The University of Saskatchewan’s main campus is situated on Treaty 6 Territory and the Homeland of the Métis.

Canada does nothing to address the Inquiry into MMIWG, families continue to grieve

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Supporters and mourners walk together in the streets of downtown Saskatoon, SK during the Sisters in Spirit Vigil & March on Oct. 6, 2019

This article deals with topics that may negatively impact the reader due to its subject matter. For immediate emotional support, call 1-844-413-6649. This is a national, toll-free 24/7 crisis call line providing support for anyone who requires emotional assistance related to missing and murdered Indigenous women and girls. 

On Oct. 4, Saskatoon held its annual Sisters in Spirit Vigil in remembrance of Indigenous women, girls and 2SLGBTQQIA+ people who have been murdered, gone missing or had their cases left cold in what is being called a Canadian genocide. 

This vigil is one of many that took place all over Canada that same day. It was held at the Saskatoon Indian and Métis Friendship Centre. It began with a prayer and was followed by a walk that saw attendees, led by four singers and drummers, taking to the streets of downtown Saskatoon. 

People of all ages were in attendance, some bearing banners and others holding signs dedicated to their relatives who were being commemorated. After the walk, the solemn gathering allowed time for multiple families to tell their stories and remember their loved ones. 

Family and friends of Ashley Morin — who went missing on July 10, 2018 from North Battleford and still hasn’t been found — were in attendance. Morin’s family and friends have raised a $20,000 reward for any information that might lead to her discovery. 

Shirley Wilson — whose 18-year-old daughter, Wannitta Wolfe, was shot to death in 1999 — was also present. She said that she “had someone asked [her] … ‘how do you cope with losing a loved one? How do you move forward from that?’ You don’t. You learn how to walk, I guess.”

“I know if the shoe was on the other foot, my daughter would be standing here and that voice of hers would be much stronger than mine. I do what I do for my daughter. I do what I do for all the other women that are out there,” Wilson said.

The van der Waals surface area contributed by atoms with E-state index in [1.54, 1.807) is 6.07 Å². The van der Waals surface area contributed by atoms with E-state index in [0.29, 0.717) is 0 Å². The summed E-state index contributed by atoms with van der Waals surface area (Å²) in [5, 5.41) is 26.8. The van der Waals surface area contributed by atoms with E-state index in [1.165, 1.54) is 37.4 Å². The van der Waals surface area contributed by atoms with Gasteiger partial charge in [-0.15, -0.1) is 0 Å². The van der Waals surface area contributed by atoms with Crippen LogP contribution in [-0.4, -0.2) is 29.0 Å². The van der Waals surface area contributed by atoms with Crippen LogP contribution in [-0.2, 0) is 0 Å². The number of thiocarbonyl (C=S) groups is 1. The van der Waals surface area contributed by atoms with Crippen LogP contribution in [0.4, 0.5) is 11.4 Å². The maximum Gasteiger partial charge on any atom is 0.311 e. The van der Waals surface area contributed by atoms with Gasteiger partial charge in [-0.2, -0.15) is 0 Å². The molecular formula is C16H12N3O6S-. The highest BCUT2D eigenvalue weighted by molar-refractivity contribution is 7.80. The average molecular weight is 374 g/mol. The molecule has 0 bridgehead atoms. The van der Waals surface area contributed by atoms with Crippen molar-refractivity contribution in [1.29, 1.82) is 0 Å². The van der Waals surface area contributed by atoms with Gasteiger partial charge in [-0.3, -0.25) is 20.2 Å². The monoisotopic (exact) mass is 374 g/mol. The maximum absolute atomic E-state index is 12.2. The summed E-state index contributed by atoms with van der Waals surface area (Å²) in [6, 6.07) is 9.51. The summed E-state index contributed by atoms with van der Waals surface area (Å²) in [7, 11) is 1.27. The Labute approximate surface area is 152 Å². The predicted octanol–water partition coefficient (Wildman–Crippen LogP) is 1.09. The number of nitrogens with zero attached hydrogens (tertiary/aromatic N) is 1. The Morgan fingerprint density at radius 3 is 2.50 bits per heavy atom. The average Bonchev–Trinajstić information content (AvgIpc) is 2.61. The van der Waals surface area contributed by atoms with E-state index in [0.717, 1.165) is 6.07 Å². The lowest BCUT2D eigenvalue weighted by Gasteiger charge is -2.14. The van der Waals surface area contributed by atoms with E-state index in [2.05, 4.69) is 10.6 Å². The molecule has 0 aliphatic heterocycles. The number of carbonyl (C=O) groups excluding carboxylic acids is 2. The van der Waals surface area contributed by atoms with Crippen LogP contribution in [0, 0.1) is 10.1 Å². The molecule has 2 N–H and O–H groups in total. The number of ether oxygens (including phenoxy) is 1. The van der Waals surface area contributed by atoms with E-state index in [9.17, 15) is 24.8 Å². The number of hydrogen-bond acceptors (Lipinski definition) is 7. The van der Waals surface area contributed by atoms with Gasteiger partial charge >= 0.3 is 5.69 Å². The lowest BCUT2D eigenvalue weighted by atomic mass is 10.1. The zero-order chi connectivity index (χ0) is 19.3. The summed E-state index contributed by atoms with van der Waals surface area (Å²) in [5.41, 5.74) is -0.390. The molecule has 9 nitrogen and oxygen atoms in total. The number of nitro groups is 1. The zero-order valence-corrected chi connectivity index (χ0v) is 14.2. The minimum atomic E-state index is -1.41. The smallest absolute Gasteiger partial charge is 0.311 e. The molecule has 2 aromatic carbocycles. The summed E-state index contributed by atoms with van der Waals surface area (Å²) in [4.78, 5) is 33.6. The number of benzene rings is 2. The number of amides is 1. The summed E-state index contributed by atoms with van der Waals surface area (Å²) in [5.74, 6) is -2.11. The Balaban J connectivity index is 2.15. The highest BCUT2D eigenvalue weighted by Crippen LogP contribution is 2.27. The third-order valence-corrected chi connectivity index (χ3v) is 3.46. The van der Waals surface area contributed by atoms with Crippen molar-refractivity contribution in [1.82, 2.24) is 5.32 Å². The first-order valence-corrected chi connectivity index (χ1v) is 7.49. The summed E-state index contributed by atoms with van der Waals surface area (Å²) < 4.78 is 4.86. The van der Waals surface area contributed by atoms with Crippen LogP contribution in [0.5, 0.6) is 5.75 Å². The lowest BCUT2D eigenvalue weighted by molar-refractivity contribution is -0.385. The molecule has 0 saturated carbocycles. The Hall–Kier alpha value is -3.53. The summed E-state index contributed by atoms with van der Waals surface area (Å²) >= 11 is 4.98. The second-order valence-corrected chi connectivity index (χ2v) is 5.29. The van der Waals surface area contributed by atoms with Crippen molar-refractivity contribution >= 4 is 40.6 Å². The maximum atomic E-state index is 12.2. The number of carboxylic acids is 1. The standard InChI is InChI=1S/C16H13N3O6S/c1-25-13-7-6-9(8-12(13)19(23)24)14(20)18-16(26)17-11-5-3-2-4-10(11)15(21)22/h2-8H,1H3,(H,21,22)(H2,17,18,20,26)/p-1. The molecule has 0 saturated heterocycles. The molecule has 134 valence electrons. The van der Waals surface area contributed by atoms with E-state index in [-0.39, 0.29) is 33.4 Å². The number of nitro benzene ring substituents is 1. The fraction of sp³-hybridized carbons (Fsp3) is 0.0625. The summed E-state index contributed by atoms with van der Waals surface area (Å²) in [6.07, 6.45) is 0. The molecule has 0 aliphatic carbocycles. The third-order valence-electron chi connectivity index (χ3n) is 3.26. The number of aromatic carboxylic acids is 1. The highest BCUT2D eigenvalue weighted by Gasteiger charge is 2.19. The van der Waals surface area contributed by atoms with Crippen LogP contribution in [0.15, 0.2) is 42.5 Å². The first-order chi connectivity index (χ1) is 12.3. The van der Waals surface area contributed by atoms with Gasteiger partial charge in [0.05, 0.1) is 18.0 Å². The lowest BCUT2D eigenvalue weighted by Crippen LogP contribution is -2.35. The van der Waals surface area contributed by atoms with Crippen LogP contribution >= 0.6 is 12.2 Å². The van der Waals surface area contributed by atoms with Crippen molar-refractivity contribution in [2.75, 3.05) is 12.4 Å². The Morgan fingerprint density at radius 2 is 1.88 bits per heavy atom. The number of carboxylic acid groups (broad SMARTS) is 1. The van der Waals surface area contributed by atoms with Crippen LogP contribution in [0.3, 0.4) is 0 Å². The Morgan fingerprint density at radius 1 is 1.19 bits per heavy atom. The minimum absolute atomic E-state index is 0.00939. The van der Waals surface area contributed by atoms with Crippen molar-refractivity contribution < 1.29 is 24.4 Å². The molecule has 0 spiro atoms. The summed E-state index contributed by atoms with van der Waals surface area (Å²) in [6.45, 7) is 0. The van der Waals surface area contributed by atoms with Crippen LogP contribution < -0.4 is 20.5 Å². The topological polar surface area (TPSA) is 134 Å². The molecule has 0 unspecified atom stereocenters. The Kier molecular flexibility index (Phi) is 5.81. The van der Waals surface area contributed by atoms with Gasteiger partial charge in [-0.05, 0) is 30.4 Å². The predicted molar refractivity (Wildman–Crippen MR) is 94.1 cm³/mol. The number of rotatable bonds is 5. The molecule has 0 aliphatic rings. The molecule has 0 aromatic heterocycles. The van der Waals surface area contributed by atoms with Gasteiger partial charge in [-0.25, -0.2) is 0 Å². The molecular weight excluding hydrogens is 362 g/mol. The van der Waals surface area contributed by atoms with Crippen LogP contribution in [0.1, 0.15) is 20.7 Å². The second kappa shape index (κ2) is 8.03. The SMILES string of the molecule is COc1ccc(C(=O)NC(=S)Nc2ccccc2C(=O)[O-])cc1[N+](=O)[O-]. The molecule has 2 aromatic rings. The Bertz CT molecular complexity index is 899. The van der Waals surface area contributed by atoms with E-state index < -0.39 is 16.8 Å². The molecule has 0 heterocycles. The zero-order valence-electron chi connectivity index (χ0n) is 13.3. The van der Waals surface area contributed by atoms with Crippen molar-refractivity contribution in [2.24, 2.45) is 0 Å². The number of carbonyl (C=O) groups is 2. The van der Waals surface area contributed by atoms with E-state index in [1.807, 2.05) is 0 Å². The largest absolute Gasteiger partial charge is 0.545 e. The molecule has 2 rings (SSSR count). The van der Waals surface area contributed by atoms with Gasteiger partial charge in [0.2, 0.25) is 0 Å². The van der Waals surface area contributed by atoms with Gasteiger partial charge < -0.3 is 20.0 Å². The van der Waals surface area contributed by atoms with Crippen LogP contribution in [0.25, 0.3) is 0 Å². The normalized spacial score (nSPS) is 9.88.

People gather for a song mid-march in front of the Saskatoon Police Station during the Sisters in Spirit Vigil & March on Oct. 6, 2019

Wilson had testified at the National Inquiry into Missing and Murdered Indigenous Women in 2017 and continued to be vocal about systemic and disproportional violence towards Indigenous women and girls.

Myrna LaPlante, one of the hosts of the evening and co-chair of Iskwewuk E-Wichiwitochik, has also had a family member affected by this matter. 

“I’ve been involved in a variety of activities pertaining to women’s issues, particularly violence against women and so on,” said LaPlante. “My first [experience] supporting and raising awareness was with the Pamela George case in Regina [in 1995] … and then my aunt went missing in 2007. I became really active in 2007.” 

Her aunt, Emily Osmond, is still missing. She was 78 years old at the time of her disappearance. 

The issue of missing and murdered Indigenous women, girls and gender diverse people is not new in Canada as it dates as far back as the 1960s. While only representing nine per cent of homicide victims in 1980, that number grew to 24 per cent by 2015, despite Indigenous women and girls constituting only four per cent of the population. 

Indigenous women are also 12 times more likely to go missing or be murdered than any other demographic in Canada. 

There is an ambiguity to just how many Indigenous women, girls and gender-diverse people have gone missing — especially in comparison to other demographics — because until 2010, there was no database for missing people in Canada. 

Urged by activist groups, The Native Women’s Association of Canada and non-governmental organizations, The National Inquiry into Missing and Murdered Indigenous Women and Girls was established by Prime Minister Justin Trudeau in 2016.

The final report of this inquiry was published in June 2019 which revealed that “persistent and deliberate human and Indigenous rights violations and abuses are the root cause behind Canada’s staggering rates of violence against Indigenous women, girls and 2SLGBTQQIA people.” 

This report also features 231 calls for justice, which state that “the steps to end and redress this genocide must be no less monumental than the combination of systems and actions that has worked to maintain colonial violence for generations.”

After the release of the report, Minister of Indigenous Services Seamus O’Regan said the government was “committed” to creating a national action plan based on the report. 

Despite claims made by Crown-Indigenous Relations Minister Carolyn Bennett, no timeline for a plan of action has been released and very little has been done.

Tomilola Ojo/ Culture Editor

Photos: Victoria Becker/ Photo Editor

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